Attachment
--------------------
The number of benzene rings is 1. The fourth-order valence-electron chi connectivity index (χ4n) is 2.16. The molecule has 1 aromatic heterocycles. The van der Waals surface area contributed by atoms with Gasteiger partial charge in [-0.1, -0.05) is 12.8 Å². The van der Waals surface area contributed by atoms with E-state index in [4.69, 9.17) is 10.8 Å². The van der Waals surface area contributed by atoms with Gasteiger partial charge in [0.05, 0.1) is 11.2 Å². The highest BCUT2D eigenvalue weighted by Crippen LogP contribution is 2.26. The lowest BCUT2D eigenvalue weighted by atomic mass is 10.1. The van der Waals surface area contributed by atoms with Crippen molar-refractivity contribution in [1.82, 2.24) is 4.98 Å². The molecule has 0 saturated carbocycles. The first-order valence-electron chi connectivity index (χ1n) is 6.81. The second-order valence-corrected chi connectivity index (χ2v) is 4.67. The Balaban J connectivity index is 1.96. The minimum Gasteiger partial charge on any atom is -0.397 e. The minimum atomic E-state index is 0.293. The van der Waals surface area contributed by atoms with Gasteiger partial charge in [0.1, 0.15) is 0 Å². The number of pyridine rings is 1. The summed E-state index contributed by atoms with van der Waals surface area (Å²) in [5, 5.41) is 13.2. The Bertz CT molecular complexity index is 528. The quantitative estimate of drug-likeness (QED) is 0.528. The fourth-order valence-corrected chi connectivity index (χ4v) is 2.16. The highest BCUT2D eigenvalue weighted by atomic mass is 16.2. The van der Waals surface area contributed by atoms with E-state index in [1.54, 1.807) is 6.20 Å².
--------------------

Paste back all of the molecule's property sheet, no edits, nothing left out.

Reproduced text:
The number of benzene rings is 1. The fourth-order valence-electron chi connectivity index (χ4n) is 2.16. The molecule has 1 aromatic heterocycles. The van der Waals surface area contributed by atoms with Gasteiger partial charge in [-0.1, -0.05) is 12.8 Å². The van der Waals surface area contributed by atoms with E-state index in [4.69, 9.17) is 10.8 Å². The van der Waals surface area contributed by atoms with Gasteiger partial charge in [0.05, 0.1) is 11.2 Å². The highest BCUT2D eigenvalue weighted by Crippen LogP contribution is 2.26. The lowest BCUT2D eigenvalue weighted by atomic mass is 10.1. The van der Waals surface area contributed by atoms with Crippen molar-refractivity contribution in [1.82, 2.24) is 4.98 Å². The molecule has 0 saturated carbocycles. The first-order valence-electron chi connectivity index (χ1n) is 6.81. The second-order valence-corrected chi connectivity index (χ2v) is 4.67. The Balaban J connectivity index is 1.96. The minimum Gasteiger partial charge on any atom is -0.397 e. The minimum atomic E-state index is 0.293. The van der Waals surface area contributed by atoms with Gasteiger partial charge in [0.1, 0.15) is 0 Å². The number of pyridine rings is 1. The summed E-state index contributed by atoms with van der Waals surface area (Å²) in [5, 5.41) is 13.2. The Bertz CT molecular complexity index is 528. The quantitative estimate of drug-likeness (QED) is 0.528. The fourth-order valence-corrected chi connectivity index (χ4v) is 2.16. The highest BCUT2D eigenvalue weighted by atomic mass is 16.2. The van der Waals surface area contributed by atoms with E-state index in [1.54, 1.807) is 6.20 Å².